When Apple ships their machines, they include some stickers and labels so you can personalise the machine. It would be nice to have something with the TiMachine, which can otherwise look a little ‘generic’ from the outside. My 2016 Apple laptop is on order, so I will be able to compare and contrast in few weeks….
 
I was upgrading from a Panda, and the first thing I noticed was ‘I am on a real machine again’. The TiMachine has a DVD drive and loads of ports at the back. The only other machine in my office with 2 ethernet ports is the high end MacPro server I have for continuous software testing.
 
There are also 2 DVI monitor slots (one with a cover on). I tried plugging my monitor into it and get a screen displaying a big Ti symbol.
 
It is also very nice to have a DVD again (especially as much RISC OS software or updates still comes on DVD or CD). There are lots of USB slots and audio input/output and lots of ports at the back. As Elesar says in their marketing, there is generally at least 2 of everything.
 
The Titanium motherboard includes an SD card for adding in Linux which is quite fiddly to access once you put the system inside a case. If you want this I would recommend you order it at the time of purchase and get the vendor to fit it when they build the system. I would recommend Linux for ‘light’ use or curiosity. I stick to my Pi3 and Mac for running Linux.
 
Switch on the machine, and the machine rapidly boots into a desktop screen (I generally stick to 1920x1200 pixels at 16 million colours). Coupled with a big screen, Titanium is currently the state of the art in terms of running RISC OS, with a very fast processor and board, SSD drive and high resolution. It runs all the standard applications extremely quickly and will handle any RISC OS task in its stride. Go back to an older RISC OS machine once you have used this machine, and you will notice the sluggishness. Chris Hall has posted some excellent statistics on speed of various machines and also has a really good discussion of the different machine options available. Things that used to bug me on the Panda (such as when doing Filer big copy operations are much smoother on this machine).
 
The only thing I would have liked faster is the Otter browser which still personally feels sluggish to me and does not run the sites I currently need to use (Trello, BaseCamp and Fogbugz). But Otter is definitely heading in the right direction and opens up a lot of sites to RISC OS.
 
On the IconBar the RISC OS icon in now the Ti symbol from the periodic table and I am running a June release of RISC OS 5.23 - if you buy a machine from RComp, they include you in their update scheme where they offer for RISC OS. RComp package up RISC OS for you and add in lots of additional applications. You can also buy in as a non-RComp customer. If you are upgrading from an older machine, you will find that this now includes lots of useful third-party software as standard (including image editors, development tools, other languages, etc). Some of it is probably more of interest from a historical perspective (old browsers) but there is lots of genuinely useful stuff in there. There is also a copy of PlingStore and PackMan opening up a wealth of free and commercial stuff. So there is no shortage of things to run on the machine. I bought the machine at a show so also got the RComp BundleCD included (also worth considering as an additional purchase).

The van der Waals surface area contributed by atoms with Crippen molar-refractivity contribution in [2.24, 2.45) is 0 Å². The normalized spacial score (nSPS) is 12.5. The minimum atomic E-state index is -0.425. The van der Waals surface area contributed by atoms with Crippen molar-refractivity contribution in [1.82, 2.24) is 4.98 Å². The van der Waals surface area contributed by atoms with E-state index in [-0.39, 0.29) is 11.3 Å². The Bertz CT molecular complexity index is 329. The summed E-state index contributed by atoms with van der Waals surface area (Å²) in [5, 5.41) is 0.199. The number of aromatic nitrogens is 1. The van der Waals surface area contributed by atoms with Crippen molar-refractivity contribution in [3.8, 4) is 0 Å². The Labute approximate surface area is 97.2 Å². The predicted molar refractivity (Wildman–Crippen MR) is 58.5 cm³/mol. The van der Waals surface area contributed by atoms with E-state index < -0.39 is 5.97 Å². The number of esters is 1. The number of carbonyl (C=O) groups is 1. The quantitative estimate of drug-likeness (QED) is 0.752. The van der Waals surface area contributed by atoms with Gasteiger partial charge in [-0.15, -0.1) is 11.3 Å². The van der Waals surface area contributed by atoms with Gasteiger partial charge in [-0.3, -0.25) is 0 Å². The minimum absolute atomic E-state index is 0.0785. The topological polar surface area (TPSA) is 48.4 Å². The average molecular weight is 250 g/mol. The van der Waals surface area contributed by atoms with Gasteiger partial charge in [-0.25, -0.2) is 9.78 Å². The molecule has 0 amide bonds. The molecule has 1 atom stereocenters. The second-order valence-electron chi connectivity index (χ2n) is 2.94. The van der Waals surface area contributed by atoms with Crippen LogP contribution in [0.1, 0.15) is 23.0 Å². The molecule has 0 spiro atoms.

There were some initial concerns about software compatibility and support (especially with the handling of colour). But CJEmicros also had their update for !PhotoDesk at the show and the other issues seem mostly sorted. It should only be a concern if you are running specific old/unmaintained software. I have not had any issues in my daily usage.
 
The TiMachine has a nice 'Getting Started' Manual with the machine and RComp asked me how I wanted the machine set-up so that the machine could come ready to run out of the box. They also sell a nice range of monitors (I have a new 27 inch BenQ) monitor, and they will setup both for you when they send it out. A 27 inch monitor with a 2048x1152 pixel 16million colour display is a really nice working environment (but it does spoil you when you then have to switch back to a laptop screen). If you have any problems after purchase, I have found RComp very helpful and supportive.
 
In conclusion… I really like my TiMachine and I have been switching tasks back from my Mac onto RISC OS. Writing and answering emails in !Messenger on this machine is a real pleasure. It is clearly a premium desktop machine at a significant cost. So, if you just want to dabble with RISC OS occasionally and want a very compact solution at a silly price, it is hard to argue against the RaspberryPi. If you want a proper desktop machine, and you can justify a premium machine which makes RISC OS really shine, RComp’s TiMachine is a very polished and attractive proposition.
 
If you have a new machine (Pi, ARMX6, PiTop, Titanium, RapidO), what are your thoughts?
 
Some photos of the TiMachine on Flickr
Chris Hall’s excellent benchmarks and discussion on different machines
RComp’s website
CJEmicros’ website
Elesar’s website
 
4 comments in the forums

2016 London Show report

Posted by Mark Stephens on 17:15, 30/10/2016 | ,
 
The 2016 London Show took place on 29th October 2016 at its regular location of St. Giles Hotel, Feltham. It was an exciting show, with new hardware, new software and new exhibitors.... So let's give you a quick tour (in the random order I visited them).